Showcase the benefits the organization offers. Does your organization offer vacations, 401(k), health insurance, paid parental leave, or other employee benefits? If so, your handbook should outline these programs and their eligibility requirements.

Let employees know where to turn for help. Employees should feel safe turning to HR or a manager to report workplace violations, get workplace-related assistance, and get answers to any other questions they may have. The alternative is for them to turn to an outside third party, like the EEOC, the DOL, or an attorney, which could trigger a costly and time-consuming investigation. When a handbook provides multiple ways for an employee to lodge a complaint (ensuring they won’t have to report the problem to the person creating the problem), they are more likely to keep their complaints in-house.

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Topics: leadership, teams, employees, hr

Good Worker, Poor Attitude: Boosting Employee Morale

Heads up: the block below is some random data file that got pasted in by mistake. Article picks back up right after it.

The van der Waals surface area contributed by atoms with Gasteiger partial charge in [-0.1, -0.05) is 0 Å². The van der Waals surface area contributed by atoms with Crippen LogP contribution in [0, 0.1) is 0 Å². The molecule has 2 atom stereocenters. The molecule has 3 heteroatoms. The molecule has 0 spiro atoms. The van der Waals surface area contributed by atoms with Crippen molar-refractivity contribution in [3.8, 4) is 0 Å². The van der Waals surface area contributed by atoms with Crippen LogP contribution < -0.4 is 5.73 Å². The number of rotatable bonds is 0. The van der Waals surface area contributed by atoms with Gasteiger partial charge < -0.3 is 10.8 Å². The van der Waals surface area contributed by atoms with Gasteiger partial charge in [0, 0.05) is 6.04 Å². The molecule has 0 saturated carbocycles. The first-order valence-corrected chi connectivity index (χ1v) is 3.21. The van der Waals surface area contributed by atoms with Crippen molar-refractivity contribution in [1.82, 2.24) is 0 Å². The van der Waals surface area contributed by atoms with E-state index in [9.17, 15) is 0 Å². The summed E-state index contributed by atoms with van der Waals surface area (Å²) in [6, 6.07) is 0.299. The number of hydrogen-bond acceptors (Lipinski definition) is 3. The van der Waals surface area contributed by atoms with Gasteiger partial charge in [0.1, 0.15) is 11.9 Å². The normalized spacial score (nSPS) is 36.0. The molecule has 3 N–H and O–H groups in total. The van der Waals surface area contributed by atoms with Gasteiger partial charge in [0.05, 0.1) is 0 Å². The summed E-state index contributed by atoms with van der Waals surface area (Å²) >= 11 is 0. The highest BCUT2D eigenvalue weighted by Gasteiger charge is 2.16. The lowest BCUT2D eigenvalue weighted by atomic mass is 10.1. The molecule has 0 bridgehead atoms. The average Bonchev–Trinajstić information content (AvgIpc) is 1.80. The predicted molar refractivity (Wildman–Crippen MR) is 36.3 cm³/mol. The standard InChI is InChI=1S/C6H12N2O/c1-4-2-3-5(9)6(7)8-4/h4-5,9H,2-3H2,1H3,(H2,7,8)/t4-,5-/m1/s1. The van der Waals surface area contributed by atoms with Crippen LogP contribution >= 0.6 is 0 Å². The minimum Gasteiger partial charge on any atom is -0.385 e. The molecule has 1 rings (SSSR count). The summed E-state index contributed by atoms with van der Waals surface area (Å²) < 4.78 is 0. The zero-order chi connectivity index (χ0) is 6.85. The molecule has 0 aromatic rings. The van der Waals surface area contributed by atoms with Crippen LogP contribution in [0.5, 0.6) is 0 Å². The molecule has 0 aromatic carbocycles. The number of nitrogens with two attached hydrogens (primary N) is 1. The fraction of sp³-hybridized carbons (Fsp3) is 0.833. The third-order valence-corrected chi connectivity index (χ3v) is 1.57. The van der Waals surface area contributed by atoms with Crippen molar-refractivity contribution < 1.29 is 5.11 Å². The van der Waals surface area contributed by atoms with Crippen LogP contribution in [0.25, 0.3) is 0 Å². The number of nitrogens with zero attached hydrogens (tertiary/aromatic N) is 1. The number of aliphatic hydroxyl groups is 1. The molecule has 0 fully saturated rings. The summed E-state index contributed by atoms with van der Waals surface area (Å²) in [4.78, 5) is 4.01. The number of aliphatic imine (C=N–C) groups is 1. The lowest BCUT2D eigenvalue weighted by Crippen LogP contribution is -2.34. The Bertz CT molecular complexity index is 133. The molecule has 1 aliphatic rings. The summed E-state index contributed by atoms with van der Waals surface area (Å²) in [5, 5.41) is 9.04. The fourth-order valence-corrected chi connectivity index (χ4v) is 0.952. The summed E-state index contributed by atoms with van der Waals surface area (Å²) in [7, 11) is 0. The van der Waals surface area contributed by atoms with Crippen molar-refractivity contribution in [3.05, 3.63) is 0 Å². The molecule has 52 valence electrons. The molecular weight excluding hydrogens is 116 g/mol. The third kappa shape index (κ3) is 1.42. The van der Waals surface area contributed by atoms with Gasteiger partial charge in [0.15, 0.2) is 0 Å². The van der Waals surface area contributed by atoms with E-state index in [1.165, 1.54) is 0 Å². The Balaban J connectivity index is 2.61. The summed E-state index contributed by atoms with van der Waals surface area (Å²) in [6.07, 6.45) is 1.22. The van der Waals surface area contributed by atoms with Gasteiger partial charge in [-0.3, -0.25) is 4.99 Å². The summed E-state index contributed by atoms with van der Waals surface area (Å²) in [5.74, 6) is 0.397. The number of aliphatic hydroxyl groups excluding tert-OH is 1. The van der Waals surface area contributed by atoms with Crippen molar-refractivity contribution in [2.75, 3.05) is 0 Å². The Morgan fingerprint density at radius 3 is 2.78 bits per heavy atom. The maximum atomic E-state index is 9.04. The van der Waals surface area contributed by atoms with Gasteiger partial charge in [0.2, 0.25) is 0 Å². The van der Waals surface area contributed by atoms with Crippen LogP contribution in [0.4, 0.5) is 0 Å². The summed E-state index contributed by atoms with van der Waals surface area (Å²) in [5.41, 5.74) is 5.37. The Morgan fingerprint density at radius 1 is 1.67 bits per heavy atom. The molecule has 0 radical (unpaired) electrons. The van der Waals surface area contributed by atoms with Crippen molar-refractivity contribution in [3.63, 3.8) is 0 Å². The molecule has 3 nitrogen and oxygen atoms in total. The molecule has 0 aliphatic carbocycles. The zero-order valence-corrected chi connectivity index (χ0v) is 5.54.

Posted by Anchor Staff on Feb 17, 2021 10:27:13 AM

If we held the key for resolving the seemingly endless workplace morale problems, we would never have to work another day. While boosting employee mindset and motivation is a fairly complex topic involving many factors and moving pieces, generally the best approach to the issue is to look at the factors that substantive data has shown most closely align with employee satisfaction. Multiple research ranks these criteria in a number of varying sequences; however, there is no question that the factors listed below greatly impact an employee’s overall satisfaction in the workplace:

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Topics: leadership, teams, hr, motivation, tips

How to Help Employees Communicate More Effectively

Posted by Anchor Staff on Feb 17, 2021 9:28:35 AM

In an ideal world, communication would be easy. We’d immediately know exactly what to say or write. Emails, Slack messages, and reply threads would practically write themselves. And there’d be no confusion about what anyone meant, ever

Of course, communication never works that way. We stare at the computer screen trying to decide how to begin an email. We misspeak or garble our words. We don’t always convey exactly what we intend. We misunderstand, overlook, or forget information we’ve been given. We also sometimes read emotions into words that weren’t what the writer was feeling. Or we pack our speech with such an emotional punch that it distracts from the point we’re trying to make.

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Topics: leadership, effective meetings, teams, employees, Success, effective communication